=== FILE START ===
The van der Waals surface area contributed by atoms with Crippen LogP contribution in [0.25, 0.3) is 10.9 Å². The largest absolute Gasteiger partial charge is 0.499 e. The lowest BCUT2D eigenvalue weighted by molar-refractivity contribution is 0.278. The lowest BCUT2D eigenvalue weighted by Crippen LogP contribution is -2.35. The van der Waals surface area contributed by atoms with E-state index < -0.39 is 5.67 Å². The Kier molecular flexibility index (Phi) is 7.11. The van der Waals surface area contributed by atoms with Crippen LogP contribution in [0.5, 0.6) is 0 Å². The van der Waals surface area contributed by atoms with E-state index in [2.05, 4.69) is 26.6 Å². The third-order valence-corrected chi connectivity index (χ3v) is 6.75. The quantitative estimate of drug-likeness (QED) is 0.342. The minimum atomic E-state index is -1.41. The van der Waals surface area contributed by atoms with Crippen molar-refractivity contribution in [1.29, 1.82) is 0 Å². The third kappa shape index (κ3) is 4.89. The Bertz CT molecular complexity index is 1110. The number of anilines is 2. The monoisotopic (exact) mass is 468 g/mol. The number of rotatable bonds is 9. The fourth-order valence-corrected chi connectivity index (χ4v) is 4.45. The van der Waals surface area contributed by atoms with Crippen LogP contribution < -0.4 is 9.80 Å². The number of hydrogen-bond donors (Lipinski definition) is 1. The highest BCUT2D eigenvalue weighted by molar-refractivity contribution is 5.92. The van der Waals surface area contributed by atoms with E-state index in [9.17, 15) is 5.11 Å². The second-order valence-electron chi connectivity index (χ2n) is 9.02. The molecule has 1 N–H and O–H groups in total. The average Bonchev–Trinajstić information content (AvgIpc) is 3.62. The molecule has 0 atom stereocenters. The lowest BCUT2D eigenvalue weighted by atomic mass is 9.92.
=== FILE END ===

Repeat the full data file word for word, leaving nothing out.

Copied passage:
The van der Waals surface area contributed by atoms with Crippen LogP contribution in [0.25, 0.3) is 10.9 Å². The largest absolute Gasteiger partial charge is 0.499 e. The lowest BCUT2D eigenvalue weighted by molar-refractivity contribution is 0.278. The lowest BCUT2D eigenvalue weighted by Crippen LogP contribution is -2.35. The van der Waals surface area contributed by atoms with E-state index < -0.39 is 5.67 Å². The Kier molecular flexibility index (Phi) is 7.11. The van der Waals surface area contributed by atoms with Crippen LogP contribution in [0.5, 0.6) is 0 Å². The van der Waals surface area contributed by atoms with E-state index in [2.05, 4.69) is 26.6 Å². The third-order valence-corrected chi connectivity index (χ3v) is 6.75. The quantitative estimate of drug-likeness (QED) is 0.342. The minimum atomic E-state index is -1.41. The van der Waals surface area contributed by atoms with Crippen molar-refractivity contribution in [1.29, 1.82) is 0 Å². The third kappa shape index (κ3) is 4.89. The Bertz CT molecular complexity index is 1110. The number of anilines is 2. The monoisotopic (exact) mass is 468 g/mol. The number of rotatable bonds is 9. The fourth-order valence-corrected chi connectivity index (χ4v) is 4.45. The van der Waals surface area contributed by atoms with Crippen LogP contribution < -0.4 is 9.80 Å². The number of hydrogen-bond donors (Lipinski definition) is 1. The highest BCUT2D eigenvalue weighted by molar-refractivity contribution is 5.92. The van der Waals surface area contributed by atoms with E-state index in [9.17, 15) is 5.11 Å². The second-order valence-electron chi connectivity index (χ2n) is 9.02. The molecule has 1 N–H and O–H groups in total. The average Bonchev–Trinajstić information content (AvgIpc) is 3.62. The molecule has 0 atom stereocenters. The lowest BCUT2D eigenvalue weighted by atomic mass is 9.92.